In much of South America the term professionalisation is bandied about in ways that empty it of any meaning. Nominally professional, players in the Venezuelan Women’s Super League frequently report no running water in the showers and having to walk considerable distances just to reach training with no transport provided by the clubs. During the first year of COVID there was no women’s competition whatsoever and in 2021 an extremely short transition tournament with just four teams was eventually hashed together. The FIFA Forward programme claimed that a dream was born after the ten-day tournament finished with games taking place at 7.30am.

Beyond these problems in providing a meaningful club calendar, in October last year more than 20 Venezuelan women players wrote a letter revealing years of sexual abuse and harassment by former national coach Kenneth Zseremeta. This comes just over a year after ex-Colombia coach Didier Luna was sentenced to 28 months in prison after a series of sexual harassment accusations – but had the sentence reduced to a fine after his legal team struck a deal with the Prosecutor’s Office.

In light of a threadbare to non-existent institutional polity, the migratory flows that exist are all the more remarkable. Male players often migrate to Europe after ample opportunity to place themselves in the shop window during the domestic season. In spite of relatively non-existent exposure women players from Venezuela and Colombia have made successful careers abroad. In the Colombian squad 12 of the 23 play their football abroad (seven in Spain, three in Brazil, one in Israel and one in Mexico). A far more radical case is that of Venezuela. None of the 20 women called up for the two friendly games currently plays club football in their home country. Of the Venezuelans nine play in Spain, four in Colombia, four in Brazil, one in Chile, one in Portugal and one has recently moved to CSKA Moscow in Russia, despite recent developments. For linguistic and cultural reasons Spain is the destination of choice (9 Venezuelans and 7 Colombians play for Spanish clubs). This, in theory, sounds like an ideal set of circumstances, but gives lie to the precarity that characterises their experiences. Many of these players are on short contracts and will most likely play for two or three more clubs before the calendar year is out. This implies, of course, moving to a new city or even country multiple times, and re-settling in new accommodation and getting used to new colleagues in each place.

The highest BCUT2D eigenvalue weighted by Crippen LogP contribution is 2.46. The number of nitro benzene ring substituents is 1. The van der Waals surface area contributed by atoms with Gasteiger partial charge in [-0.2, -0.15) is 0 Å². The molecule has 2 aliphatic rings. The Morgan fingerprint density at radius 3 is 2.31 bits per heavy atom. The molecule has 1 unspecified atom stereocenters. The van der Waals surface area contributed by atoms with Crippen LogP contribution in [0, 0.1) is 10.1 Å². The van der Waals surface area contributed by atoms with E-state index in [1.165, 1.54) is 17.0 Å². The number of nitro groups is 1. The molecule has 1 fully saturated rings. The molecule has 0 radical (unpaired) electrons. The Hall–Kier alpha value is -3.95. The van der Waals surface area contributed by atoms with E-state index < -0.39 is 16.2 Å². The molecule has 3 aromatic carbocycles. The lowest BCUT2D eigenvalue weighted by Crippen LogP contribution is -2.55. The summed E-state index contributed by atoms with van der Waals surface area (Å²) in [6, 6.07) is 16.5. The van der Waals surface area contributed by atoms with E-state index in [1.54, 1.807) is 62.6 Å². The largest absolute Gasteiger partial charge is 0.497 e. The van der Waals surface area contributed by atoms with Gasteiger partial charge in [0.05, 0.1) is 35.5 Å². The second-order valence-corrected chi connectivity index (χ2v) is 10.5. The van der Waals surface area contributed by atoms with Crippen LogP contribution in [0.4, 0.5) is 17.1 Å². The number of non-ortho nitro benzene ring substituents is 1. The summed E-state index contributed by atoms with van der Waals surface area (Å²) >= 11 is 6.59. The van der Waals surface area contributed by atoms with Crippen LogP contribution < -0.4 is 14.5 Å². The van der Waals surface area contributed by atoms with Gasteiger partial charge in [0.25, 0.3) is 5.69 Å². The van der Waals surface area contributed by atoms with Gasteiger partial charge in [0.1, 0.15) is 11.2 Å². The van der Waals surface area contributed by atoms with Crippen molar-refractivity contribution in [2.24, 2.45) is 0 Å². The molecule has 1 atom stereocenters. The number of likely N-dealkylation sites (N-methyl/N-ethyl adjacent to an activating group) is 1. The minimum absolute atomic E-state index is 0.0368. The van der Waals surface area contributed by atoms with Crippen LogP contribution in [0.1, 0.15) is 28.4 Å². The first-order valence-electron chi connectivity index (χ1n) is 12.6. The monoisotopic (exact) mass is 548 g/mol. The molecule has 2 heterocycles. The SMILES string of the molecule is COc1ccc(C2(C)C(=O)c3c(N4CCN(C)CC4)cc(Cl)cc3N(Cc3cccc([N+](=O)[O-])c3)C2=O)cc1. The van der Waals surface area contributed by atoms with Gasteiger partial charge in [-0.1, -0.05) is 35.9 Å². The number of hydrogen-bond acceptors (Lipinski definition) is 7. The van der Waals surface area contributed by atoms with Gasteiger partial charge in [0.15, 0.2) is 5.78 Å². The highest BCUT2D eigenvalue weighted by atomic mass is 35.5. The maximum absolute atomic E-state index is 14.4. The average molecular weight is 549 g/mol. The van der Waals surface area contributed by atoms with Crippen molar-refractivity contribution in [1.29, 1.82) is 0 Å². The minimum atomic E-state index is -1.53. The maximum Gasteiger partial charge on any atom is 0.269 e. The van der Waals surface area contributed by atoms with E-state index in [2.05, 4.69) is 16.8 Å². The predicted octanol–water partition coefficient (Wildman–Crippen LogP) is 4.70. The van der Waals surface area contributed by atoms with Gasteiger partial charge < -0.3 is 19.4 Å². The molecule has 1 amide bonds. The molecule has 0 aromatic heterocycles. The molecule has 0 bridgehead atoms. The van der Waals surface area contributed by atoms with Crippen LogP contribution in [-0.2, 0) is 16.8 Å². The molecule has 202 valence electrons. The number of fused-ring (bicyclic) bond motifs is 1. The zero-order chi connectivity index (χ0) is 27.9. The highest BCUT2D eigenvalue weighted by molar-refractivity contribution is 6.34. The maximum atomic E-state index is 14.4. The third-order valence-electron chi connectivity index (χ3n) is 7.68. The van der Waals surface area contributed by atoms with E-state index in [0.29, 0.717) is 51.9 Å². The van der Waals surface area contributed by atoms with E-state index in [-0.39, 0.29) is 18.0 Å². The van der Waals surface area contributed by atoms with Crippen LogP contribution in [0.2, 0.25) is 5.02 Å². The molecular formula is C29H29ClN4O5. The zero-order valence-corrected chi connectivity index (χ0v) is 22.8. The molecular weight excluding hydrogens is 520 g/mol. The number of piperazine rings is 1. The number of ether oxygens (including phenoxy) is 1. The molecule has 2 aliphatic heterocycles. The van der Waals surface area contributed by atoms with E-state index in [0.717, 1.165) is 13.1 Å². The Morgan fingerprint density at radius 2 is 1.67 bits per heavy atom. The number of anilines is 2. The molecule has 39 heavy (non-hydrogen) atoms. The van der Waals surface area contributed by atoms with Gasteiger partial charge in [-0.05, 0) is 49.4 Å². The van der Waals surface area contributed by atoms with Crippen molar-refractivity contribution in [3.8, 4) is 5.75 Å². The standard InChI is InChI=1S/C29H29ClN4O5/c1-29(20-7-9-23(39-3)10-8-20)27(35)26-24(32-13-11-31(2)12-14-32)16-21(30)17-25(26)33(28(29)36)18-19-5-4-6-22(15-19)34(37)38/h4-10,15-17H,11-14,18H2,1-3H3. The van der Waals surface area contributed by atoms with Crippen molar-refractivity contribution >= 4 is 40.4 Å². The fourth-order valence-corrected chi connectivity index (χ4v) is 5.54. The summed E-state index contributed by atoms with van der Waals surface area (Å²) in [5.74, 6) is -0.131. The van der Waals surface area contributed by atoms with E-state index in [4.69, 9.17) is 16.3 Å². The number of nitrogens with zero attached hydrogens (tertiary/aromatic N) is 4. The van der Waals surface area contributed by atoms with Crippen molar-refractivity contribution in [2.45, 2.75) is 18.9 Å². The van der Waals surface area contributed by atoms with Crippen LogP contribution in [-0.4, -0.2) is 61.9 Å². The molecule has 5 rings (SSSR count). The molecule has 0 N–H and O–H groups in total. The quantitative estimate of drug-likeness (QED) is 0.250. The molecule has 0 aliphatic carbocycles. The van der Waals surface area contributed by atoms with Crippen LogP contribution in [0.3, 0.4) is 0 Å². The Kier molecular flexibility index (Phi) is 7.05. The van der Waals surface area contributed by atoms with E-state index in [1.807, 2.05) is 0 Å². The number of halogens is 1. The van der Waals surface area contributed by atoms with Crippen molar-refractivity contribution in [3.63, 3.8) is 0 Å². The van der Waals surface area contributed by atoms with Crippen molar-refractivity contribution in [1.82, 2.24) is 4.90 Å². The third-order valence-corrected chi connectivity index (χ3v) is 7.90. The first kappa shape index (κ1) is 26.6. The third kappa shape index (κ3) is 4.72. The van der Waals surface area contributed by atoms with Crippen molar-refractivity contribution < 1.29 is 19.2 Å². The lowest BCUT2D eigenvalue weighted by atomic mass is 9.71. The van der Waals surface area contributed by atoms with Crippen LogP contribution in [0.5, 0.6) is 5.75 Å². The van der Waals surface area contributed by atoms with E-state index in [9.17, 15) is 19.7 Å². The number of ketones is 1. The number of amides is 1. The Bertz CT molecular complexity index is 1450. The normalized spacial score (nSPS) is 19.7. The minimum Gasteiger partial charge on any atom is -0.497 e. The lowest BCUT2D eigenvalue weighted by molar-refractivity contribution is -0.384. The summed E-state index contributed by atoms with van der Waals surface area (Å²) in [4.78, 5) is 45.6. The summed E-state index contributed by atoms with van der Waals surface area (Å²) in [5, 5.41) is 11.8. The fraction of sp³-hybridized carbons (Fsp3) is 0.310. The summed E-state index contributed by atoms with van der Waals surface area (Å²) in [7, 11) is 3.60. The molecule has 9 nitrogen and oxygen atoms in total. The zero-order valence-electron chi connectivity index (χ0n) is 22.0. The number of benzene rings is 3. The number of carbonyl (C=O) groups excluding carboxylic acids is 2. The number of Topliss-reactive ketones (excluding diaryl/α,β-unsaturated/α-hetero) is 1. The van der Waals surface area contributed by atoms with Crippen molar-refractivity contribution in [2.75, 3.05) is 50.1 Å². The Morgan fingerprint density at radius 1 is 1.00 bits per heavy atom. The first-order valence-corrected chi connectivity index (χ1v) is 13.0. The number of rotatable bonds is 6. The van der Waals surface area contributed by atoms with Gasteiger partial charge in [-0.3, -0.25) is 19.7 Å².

As of April 2022, Venezuela’s women lie 53rd in the FIFA Women’s World Rankings behind a number of countries with no record of exporting players, such as Myanmar, Uzbekistan and Papua New Guinea. This is because ranking points are only accumulated whenever a national team plays in a FIFA recognised friendly or tournament game. With this in mind, it is reasonable to wonder where a country with a prolific production rate of high-level players might be with a federation and national league willing to support them. Given the level of potential the players have shown in earning moves to more prestigious leagues, maybe it is reasonable to believe that the sky is the limit. However, it must be acknowledged that in their own country and perhaps even continent, the women continually run into a gendered glass ceiling that thwarts their progress at every turn.

Mark Biram is a Teaching Associate in the Department of Hispanic, Portuguese and Latin American Studies, University of Bristol, where he studied for his PhD. His doctoral research focused on the contestation and reproduction of a gendered social order within women’s club football in Latin America (specifically Brazil and Colombia).